A549 alveolar adenocarcinoma cells (9×103 cells/well) were used for investigation of the FZ nanocomposite cytotoxicity. Fig 2 shows the relative cell viability ([Cr/C0] 100%) vs. different concentration of the nanocomposite (0.1, 0.16 & 0.36 mg/mL), determined by the MTT assay. Here, C0 is the viable cell numbers of the control sample, and Cr is the viable cell numbers treated with the FZ nanocomposite. The error bars are the calculated standard deviations. The results indicated that FZ is completely cytocompatible below 0.16 mg/mL. According to presence of the iron oxide nanoparticles in the zeolite pores and therefore small amount of them on the nanocomposite surface, the cell toxicity of the FZ nanocomposite was low.


MRI study

MRI results showed that signal loss of the T2-weighted images became gradually stronger with iron concentration increasing. The finding implies the strong T2-weighted MRI relaxation property of the nanocomposite. This property is produced due to enhanced water protons dephasing process by iron oxide nanoparticles.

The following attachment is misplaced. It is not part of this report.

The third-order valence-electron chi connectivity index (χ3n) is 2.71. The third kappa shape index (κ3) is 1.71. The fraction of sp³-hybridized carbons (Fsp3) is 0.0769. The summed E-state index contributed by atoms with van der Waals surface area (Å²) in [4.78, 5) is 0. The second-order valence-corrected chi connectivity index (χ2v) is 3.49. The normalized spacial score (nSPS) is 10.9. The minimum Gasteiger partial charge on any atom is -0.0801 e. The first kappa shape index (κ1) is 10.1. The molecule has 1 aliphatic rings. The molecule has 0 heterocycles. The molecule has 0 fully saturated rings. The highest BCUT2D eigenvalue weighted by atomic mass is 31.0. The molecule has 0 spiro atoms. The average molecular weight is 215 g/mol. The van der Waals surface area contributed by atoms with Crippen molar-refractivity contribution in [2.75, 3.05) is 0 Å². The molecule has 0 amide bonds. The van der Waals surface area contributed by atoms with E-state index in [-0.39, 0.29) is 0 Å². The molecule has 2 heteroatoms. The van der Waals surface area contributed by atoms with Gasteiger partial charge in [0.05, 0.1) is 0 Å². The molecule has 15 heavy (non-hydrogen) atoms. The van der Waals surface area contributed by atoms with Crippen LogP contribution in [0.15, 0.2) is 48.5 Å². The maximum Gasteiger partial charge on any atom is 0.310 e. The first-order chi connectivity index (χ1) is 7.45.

As it seen in Fig 3, a linear dependence between the inverse proton relaxation time (1/T2) and the iron concentration was obtained for the nanocomposite. The slope of the line (i.e. r2 relaxivity) was 127.14 mM-1s-1.This result confirms that FZ nanocomposite is an MRI T2 contrast agent. However, r2 relaxivity of FZ was lower than Fe3O4@ZSM-5 in our previous work [12]. This fact is related to the different synthesis method of the nanocomposites. In our previous study, we synthesized Fe3O4 nanoparticles and then mixed them with zeolite initial gel by hydrothermal method; but here, zeolite was synthesized at first and then the iron ions were capsulated into the pores of the zeolite by ion exchange method. Therefore, the capsulated Fe3O4 nanoparticles were very small in the size (up to 5 A°) due to the small size of the pores and channels of the ZSM-5 zeolite. r2 relaxivity depends on the iron oxide core size [22]. Moreover, the nanoparticles access to water protons is limited by encapsulating of them in the pores of the zeolite. This phenomenon has also effect on r2 relaxivity reduction. Therefore, FZ nanocomposite r2 relaxivity is about 3.6 times lower than that of Fe3O4@ZSM-5 nanocomposite in our previous study [12]. On the other hand, since iron oxide nanoparticles were capsulated into the pores of the zeolite, there is enough free space in the surface of the nanocomposite. Hence, the surface of FZ nanocomposite is suitable for drugs loading.